Experiments and pilots kick off the circular economy of renovation

2020-08-03 Kati Pitkänen and Jaana Kolehmainen

Taking into account the principles of the circular economy in the construction sector can be enhanced by experiments and pilots. The public sector must lead the way in implementing the pilots. Even small-scale experiments can have far-reaching effects if they provide good experiences and insights and lead to genuinely new ways of working.

The circular economy is one of the strategic priorities of the research carried out at the Finnish Environment Institute, SYKE. In the change of business premises implemented as SYKE's circular economy pilot in Joensuu, we have been able to test in practice what construction in accordance with the principles of circular economy could really mean. For this one pilot, we gathered together the experiences of designers who had worked in renovation construction projects implemented in accordance with the principles of the circular economy.

Circular economy already taken into account in construction planning

The circular economy materialises into solutions in various plans for demolition and construction contracts, such as architecture, structural design, HVAC and electrical design, building automation, interior design and cost accounting. In addition, the plans are influenced by the needs and wishes of the project's customers and users.

Through planning, our pilot found ways to utilise used structures and building materials, plumbing and electrical structures as well as fixed and loose furniture in the renovated premises. If necessary, the design has been adapted to take advantage of the older facilities, fixtures and other useful things. For example, the location of the break room’s kitchen was changed from the original plan to take advantage of existing plumbing and electricity connections. The interior design has made use of products made from recycled materials and recycled furniture, and the premises have been planned so that furniture from the old premises can be used.

According to the designers' experience, taking the circular economy into account in the design process did not add major changes to the traditional design work. Many similar solutions have been applied in the past when economically viable. Now, however, these solutions were considered more systematically. More time was spent on figuring out what can be saved and reused and where to get recycled materials or materials made from recycled materials.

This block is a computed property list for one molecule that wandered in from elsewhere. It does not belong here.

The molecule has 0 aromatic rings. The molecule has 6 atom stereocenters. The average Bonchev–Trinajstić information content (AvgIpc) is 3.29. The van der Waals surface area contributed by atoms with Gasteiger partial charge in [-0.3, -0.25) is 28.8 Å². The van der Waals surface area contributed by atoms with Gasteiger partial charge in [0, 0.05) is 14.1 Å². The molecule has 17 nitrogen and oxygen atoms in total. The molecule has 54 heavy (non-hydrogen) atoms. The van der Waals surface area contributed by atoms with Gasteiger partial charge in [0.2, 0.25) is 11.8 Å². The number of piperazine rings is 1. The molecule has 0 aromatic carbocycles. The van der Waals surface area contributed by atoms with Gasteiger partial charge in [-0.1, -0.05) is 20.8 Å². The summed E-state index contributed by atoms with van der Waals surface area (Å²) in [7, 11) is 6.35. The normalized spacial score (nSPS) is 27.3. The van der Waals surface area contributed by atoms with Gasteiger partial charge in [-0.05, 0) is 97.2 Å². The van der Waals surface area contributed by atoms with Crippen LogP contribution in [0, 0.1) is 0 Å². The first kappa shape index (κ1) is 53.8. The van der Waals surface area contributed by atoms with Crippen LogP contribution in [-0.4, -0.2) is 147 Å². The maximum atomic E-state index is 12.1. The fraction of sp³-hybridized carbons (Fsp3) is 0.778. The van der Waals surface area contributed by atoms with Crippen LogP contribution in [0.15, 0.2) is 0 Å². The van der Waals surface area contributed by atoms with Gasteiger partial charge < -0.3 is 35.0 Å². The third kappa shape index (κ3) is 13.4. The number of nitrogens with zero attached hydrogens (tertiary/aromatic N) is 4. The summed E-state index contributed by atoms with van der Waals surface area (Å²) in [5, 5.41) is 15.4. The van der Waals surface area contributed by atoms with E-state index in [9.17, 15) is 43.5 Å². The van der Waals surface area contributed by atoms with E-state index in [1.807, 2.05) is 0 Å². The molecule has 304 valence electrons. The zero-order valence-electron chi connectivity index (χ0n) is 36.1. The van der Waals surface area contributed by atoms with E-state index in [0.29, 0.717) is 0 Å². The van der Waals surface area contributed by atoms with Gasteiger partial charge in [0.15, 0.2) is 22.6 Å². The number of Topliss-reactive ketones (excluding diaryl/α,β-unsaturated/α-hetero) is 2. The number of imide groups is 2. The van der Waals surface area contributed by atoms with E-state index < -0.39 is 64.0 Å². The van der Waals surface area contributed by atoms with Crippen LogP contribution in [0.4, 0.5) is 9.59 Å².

Challenges and new insights

The biggest barrier to recycling materials and utilising recycled materials is the cost. At the moment, it is often cheaper to get something new than to repair or reuse something old. In addition, new materials and equipment are often of higher quality and also more energy-efficient, adjustable and functional. For some areas of construction, such as plumbing and electrical engineering, the pilot did not find alternatives to the circular economy. Stricter construction guidelines were also met when usable walls and partition doors that no longer met the limit values for sound insulation in office premises had to be dismantled.

According to our pilot, designers from different fields were open-minded and enthusiastically willing to try new ways of doing things. New insights have already emerged during the project. In particular, the utilisation of the decommissioning plan and the obligation to recycle have emerged as good practices. The sorting and material recovery rate of the demolition waste were improved in the pilot by including an additional incentive premium in the demolition contract, which will be paid if the demolition contract exceeds a certain recycling rate. Another good practice highlighted by the designers was the utilisation and recycling of recycled furniture, for which a lot of business and services are already available.

Progress through cooperation

Our circular economy pilot has shown that building according to the circular economy requires careful planning and constant communication and cooperation between the experts involved in the construction project. It is also important for users to commit themselves to recycle old materials and utilise recycled materials instead of new ones. Attention must be paid to all stages of the change: planning, demolition work, construction of new, abandonment of old premises and commissioning of new premises.

For the first time, many of the designers of our circular economy pilot were involved in a renovation project based on the principles of the circular economy. However, the ideas and methods of the circular economy generated during the pilot have been promised to be used in future projects as well. Our small pilot can thus be scaled to wider circular economy activities as lessons are put into practice by designers representing different companies involved in new projects.

Kati Pitkänen

Senior Researcher Kati Pitkänen, Finnish Environment Institute

Jaana Kolehmainen

Chemist Jaana Kolehmainen, Finnish Environment Institute

The authors are experts at SYKE's Joensuu office and work on various research and development projects in the circular economy. They have been involved in the circular economy pilot as representatives of the site and the users.

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